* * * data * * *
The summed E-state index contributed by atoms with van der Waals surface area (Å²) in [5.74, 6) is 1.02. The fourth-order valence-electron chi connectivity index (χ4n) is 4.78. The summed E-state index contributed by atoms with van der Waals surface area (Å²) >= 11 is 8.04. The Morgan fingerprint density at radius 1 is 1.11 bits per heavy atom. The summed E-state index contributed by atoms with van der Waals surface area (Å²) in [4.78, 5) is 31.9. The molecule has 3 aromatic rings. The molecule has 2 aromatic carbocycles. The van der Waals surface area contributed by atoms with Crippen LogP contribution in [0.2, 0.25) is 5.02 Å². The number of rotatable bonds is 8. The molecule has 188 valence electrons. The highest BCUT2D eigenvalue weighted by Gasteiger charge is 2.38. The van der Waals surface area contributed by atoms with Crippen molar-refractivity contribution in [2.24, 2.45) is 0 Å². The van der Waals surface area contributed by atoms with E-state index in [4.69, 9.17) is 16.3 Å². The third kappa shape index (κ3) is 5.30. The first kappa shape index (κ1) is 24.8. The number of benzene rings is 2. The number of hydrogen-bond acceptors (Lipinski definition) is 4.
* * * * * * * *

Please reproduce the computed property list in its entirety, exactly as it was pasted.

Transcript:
The summed E-state index contributed by atoms with van der Waals surface area (Å²) in [5.74, 6) is 1.02. The fourth-order valence-electron chi connectivity index (χ4n) is 4.78. The summed E-state index contributed by atoms with van der Waals surface area (Å²) >= 11 is 8.04. The Morgan fingerprint density at radius 1 is 1.11 bits per heavy atom. The summed E-state index contributed by atoms with van der Waals surface area (Å²) in [4.78, 5) is 31.9. The molecule has 3 aromatic rings. The molecule has 2 aromatic carbocycles. The van der Waals surface area contributed by atoms with Crippen LogP contribution in [0.2, 0.25) is 5.02 Å². The number of rotatable bonds is 8. The molecule has 188 valence electrons. The highest BCUT2D eigenvalue weighted by Gasteiger charge is 2.38. The van der Waals surface area contributed by atoms with Crippen molar-refractivity contribution in [2.24, 2.45) is 0 Å². The van der Waals surface area contributed by atoms with E-state index in [4.69, 9.17) is 16.3 Å². The third kappa shape index (κ3) is 5.30. The first kappa shape index (κ1) is 24.8. The number of benzene rings is 2. The number of hydrogen-bond acceptors (Lipinski definition) is 4.